- The Role of Navigators in IELCE/IET Career Pathways
Career navigators and advisors help English learners and immigrants navigate complex U.S. systems and access services to help support their integration into U.S. society. This spotlight explores potential actions for navigators to take as they support English learners along an IELCE/IET career pathway.
- Serving Refugees in IELCE Activities
Refugees and New Americans face unique challenges in acclimating to the United States, from gaining English language proficiency to successfully navigating American systems and entering careers with family-sustaining wages. This spotlight highlights strategies in serving refugees in adult education programming and IELCE.
This LINCS website provides more information on the national EARN project.
Enhancing Access for Refugees and New Americans in Virginia
The following webinar recording contains strategies for how adult education programs in Virginia are utilizing robust partnerships, providing access to sustaining career pathways, and engaging diverse learners in order to enhance access for and support the linguistic, civic, and economic integration of refugees and new Americans.
Please reach out to VALRC for support on implementing these or other strategies for enhancing access to refugees and new Americans through adult education services or to share your strategies for these efforts by sending us an email at email@example.com.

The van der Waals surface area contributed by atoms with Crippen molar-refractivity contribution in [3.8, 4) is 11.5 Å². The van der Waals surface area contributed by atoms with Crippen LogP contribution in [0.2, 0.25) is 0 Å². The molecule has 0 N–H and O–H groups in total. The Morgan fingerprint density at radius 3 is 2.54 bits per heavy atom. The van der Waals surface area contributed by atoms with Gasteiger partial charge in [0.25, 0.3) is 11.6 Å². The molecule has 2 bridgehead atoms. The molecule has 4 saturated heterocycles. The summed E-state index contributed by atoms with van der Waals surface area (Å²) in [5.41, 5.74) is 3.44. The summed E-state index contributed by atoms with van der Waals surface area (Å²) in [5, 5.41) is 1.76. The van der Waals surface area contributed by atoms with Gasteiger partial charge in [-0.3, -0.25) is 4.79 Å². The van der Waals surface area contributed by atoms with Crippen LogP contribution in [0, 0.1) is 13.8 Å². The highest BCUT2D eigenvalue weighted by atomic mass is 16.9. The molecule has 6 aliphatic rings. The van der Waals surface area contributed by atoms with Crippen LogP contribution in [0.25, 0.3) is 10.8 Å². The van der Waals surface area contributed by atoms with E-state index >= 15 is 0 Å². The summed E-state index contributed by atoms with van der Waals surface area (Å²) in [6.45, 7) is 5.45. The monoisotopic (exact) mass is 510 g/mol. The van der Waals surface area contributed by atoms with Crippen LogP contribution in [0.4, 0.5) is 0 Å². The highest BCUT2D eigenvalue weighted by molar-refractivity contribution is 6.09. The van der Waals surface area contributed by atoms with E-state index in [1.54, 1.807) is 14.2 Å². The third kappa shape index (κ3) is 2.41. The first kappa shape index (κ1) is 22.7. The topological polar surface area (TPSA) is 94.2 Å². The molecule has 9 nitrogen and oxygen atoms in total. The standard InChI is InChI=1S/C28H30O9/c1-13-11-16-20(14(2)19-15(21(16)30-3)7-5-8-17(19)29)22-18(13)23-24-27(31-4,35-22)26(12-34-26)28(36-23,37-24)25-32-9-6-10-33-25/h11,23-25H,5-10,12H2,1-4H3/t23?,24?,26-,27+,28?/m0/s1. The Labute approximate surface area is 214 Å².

Supporting English Language Learners in IELCE/IET Programs
This section of the IET Blueprint website provides practitioners with guidance, strategies, and resources for supporting English language learners in IELCE programs.
The guidance, information, and support presented in this resource is based on VALRC’s Supporting ELLs in IELCE Programs survey that was conducted in the 2020-2021 program year.
The materials and resources listed on this website are for use with either a Section 231 IELCE activity or a Section 243 IELCE program.
ELL-U was a free professional development network for ESOL practitioners. The resources developed through this federally-funded initiative were designed to broaden, deepen, and strengthen the knowledge and skills of educators working with adult ELLs. The following are available via this resource: online courses, learning plans, and professional development materials.
This website from the Office of Refugee Resettlement provides a variety of resources related to refugees integrating into the American workforce system and providing workforce/employment services to refugees.
This brief highlights three instructional approaches—task-based learning, problem-based learning, and project based learning—and a classroom-based assessment.
This webinar, presented by Standards In Action, presents strategies and examples for implementing standards based instruction with English language learners.